Jeff Dickerson ( ESPN ) : Family, Net Worth, Parents, Wife, Children and Cause of Death

Jeff Dickerson WAS an American Sports journalist known for his written work with ESPN know all about his Family, Net Worth, Parents, Wife, Children and Cause of Death

Name Jeff Dickerson
Birthdate  January 26, 1977
Died 28 December 2021
Place of Birth United States
Nationality American
Marital Status  Married
Spouse/Partner Cailin Dickerson
Children One Son
Parents George and Sandy Dickerson
Education Graduate
Profession American Sports journalist
Net Worth $1 Million – $2 Million
Last Update December 2021

ESPN’s Chicago Bears reporter Jeff Dickerson died Tuesday of complications from colon cancer. He was 44 years old. The network announced his death in an obituary Tuesday afternoon. Per ESPN, Dickerson died at the same hospice center his wife Caitlin Dickerson died in with melanoma at 36 years old in 2019. He entered the hospice center last week. Dickerson is survived by his and Caitlin’s 11-year-old son Parker and his parents George and Sandy Dickerson.The Bears released a statement Tuesday afternoon, saying, “we are absolutely heartbroken to learn of the passing of our friend and colleague.”

A graduate of Buffalo Grove High School and the University of Illinois, Dickerson began covering the Bears for ESPN in 2001. He also hosted “Dickerson and Hood” along with Jonathan Hood on the station, worked as a sports reporter for ABC Channel 7 in Chicago and served as a TV analyst for Loyola’s men’s basketball. He moved to ESPN.com full-time in 2013, where he covered the Bears until his death. In 2020 he joined the board of the Vaughn McClure foundation, a non-profit honoring the memory of the former Bears and Atlanta Falcons beat reporter who died in 2020 at 48 years old.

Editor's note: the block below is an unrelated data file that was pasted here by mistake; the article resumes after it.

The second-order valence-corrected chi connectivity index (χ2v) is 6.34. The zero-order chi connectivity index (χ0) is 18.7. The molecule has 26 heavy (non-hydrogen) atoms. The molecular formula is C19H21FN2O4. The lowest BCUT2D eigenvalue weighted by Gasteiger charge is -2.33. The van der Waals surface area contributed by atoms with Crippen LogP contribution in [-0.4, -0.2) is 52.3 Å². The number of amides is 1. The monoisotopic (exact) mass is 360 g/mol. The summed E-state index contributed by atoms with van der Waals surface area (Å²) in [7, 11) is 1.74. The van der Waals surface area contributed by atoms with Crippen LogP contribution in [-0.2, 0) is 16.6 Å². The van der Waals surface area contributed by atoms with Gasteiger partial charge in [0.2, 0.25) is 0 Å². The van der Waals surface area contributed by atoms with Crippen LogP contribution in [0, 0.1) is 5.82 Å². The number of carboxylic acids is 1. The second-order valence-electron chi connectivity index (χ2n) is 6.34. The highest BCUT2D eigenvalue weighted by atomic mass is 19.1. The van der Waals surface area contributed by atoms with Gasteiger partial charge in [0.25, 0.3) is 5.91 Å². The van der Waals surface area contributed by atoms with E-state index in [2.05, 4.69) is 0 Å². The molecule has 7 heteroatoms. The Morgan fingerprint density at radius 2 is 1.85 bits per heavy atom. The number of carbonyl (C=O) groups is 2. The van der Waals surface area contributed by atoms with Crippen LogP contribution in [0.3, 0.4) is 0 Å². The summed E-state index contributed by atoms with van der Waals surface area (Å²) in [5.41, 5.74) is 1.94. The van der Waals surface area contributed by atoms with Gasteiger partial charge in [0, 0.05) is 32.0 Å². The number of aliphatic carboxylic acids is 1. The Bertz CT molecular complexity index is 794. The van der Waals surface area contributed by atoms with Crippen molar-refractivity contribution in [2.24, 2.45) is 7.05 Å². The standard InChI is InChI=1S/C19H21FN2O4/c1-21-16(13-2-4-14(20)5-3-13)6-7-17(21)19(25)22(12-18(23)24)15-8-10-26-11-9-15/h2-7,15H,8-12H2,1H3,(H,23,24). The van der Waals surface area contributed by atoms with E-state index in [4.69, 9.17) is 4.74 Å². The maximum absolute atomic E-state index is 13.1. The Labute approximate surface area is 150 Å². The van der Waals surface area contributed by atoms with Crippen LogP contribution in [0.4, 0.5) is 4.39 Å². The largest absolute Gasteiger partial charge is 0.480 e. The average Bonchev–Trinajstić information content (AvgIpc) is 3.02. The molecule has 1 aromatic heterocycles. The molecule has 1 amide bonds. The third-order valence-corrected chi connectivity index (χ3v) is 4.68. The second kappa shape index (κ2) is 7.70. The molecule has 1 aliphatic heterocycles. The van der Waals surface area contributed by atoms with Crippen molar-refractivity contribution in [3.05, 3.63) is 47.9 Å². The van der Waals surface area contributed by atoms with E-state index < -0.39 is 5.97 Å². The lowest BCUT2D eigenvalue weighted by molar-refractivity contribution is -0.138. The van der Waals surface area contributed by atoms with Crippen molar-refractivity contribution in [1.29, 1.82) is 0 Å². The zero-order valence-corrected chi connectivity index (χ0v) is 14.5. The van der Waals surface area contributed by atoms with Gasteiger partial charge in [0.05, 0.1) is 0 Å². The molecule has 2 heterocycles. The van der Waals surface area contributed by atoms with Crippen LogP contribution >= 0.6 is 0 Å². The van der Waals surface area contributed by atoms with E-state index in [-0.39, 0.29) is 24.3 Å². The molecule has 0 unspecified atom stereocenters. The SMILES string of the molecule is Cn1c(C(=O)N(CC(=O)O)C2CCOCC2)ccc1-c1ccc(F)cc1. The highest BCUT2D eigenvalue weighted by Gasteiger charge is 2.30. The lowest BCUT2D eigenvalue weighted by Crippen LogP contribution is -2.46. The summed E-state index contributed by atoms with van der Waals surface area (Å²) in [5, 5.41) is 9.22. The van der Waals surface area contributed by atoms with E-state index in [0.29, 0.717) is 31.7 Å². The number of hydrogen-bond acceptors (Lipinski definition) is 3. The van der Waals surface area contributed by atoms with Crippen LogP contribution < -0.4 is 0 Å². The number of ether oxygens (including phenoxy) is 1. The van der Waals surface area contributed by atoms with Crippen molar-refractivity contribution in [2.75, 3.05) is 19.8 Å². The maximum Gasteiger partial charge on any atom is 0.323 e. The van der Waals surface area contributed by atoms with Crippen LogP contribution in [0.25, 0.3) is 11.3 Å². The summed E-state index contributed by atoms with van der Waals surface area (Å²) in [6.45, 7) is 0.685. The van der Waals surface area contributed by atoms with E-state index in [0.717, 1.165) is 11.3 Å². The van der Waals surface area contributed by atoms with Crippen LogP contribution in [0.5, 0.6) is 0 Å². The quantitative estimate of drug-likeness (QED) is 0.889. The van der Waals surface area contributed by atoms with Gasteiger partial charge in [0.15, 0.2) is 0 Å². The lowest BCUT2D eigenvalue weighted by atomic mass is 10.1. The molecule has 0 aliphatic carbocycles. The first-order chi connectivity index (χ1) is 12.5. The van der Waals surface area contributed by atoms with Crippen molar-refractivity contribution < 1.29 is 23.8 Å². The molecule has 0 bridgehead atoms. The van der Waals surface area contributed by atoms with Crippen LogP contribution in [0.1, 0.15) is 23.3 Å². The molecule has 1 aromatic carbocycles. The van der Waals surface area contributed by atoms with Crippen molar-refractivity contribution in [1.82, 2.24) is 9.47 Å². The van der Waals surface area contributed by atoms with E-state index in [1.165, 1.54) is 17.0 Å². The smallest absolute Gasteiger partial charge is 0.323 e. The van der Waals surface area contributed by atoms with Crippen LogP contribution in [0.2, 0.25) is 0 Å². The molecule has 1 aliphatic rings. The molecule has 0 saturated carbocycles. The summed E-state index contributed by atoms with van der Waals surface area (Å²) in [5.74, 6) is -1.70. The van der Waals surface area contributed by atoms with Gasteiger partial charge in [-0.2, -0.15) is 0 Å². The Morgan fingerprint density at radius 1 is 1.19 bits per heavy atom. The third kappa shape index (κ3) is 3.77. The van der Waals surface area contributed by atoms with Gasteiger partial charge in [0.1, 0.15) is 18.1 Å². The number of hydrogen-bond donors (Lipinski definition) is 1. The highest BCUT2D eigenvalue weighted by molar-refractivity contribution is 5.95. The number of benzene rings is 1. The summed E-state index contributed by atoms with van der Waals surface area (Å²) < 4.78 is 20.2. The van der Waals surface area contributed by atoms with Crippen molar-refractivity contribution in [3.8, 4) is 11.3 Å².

Additionally, he covers the Bears for ABC-7 Television in Chicago (WLS) where Dickerson reports from home/road games and practices. He is also the television game-analyst for the Loyola Ramblers men’s basketball team.

Dickerson was remembered fondly Tuesday by his friends and colleagues.“He was simply the best,” ESPN 1000 morning-show host David Kaplan told the Sun-Times. “It sounds like when people die, everyone says nice things. He was truly that guy. Never had a mean bone in his body.”Dickerson was known for his optimism as a person and professionalism as a reporter.

Even while battling cancer, he helped raise funds for the Vaughn McClure Foundation, an organization he helped create to honor the memory of McClure, a former colleague and ESPN reporter who passed away in 2020.Countless friends paid tribute to “J.D.” on Twitter.

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